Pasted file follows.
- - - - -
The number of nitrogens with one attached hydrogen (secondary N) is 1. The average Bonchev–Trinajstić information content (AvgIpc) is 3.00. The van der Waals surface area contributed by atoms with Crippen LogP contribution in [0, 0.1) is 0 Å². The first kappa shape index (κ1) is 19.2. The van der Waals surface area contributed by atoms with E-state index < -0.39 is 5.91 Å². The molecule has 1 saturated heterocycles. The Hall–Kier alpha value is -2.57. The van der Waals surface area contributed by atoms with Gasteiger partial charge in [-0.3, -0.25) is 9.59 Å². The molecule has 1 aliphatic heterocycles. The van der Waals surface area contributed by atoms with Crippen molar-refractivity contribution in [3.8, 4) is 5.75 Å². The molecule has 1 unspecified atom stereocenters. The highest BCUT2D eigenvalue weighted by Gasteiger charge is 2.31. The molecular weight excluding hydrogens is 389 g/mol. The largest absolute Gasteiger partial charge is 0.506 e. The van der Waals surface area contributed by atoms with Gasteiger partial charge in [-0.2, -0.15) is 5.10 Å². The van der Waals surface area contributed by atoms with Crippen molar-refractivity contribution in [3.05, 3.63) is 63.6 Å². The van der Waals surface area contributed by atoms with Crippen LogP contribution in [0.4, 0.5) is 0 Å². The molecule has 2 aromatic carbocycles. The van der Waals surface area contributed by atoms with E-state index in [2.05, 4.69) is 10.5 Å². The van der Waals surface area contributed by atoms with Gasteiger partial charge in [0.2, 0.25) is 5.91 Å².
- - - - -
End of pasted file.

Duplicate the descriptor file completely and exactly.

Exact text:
The number of nitrogens with one attached hydrogen (secondary N) is 1. The average Bonchev–Trinajstić information content (AvgIpc) is 3.00. The van der Waals surface area contributed by atoms with Crippen LogP contribution in [0, 0.1) is 0 Å². The first kappa shape index (κ1) is 19.2. The van der Waals surface area contributed by atoms with E-state index < -0.39 is 5.91 Å². The molecule has 1 saturated heterocycles. The Hall–Kier alpha value is -2.57. The van der Waals surface area contributed by atoms with Gasteiger partial charge in [-0.3, -0.25) is 9.59 Å². The molecule has 1 aliphatic heterocycles. The van der Waals surface area contributed by atoms with Crippen molar-refractivity contribution in [3.8, 4) is 5.75 Å². The molecule has 1 unspecified atom stereocenters. The highest BCUT2D eigenvalue weighted by Gasteiger charge is 2.31. The molecular weight excluding hydrogens is 389 g/mol. The largest absolute Gasteiger partial charge is 0.506 e. The van der Waals surface area contributed by atoms with Gasteiger partial charge in [-0.2, -0.15) is 5.10 Å². The van der Waals surface area contributed by atoms with Crippen molar-refractivity contribution in [3.05, 3.63) is 63.6 Å². The van der Waals surface area contributed by atoms with Crippen LogP contribution in [0.4, 0.5) is 0 Å². The molecule has 2 aromatic carbocycles. The van der Waals surface area contributed by atoms with E-state index in [2.05, 4.69) is 10.5 Å². The van der Waals surface area contributed by atoms with Gasteiger partial charge in [0.2, 0.25) is 5.91 Å².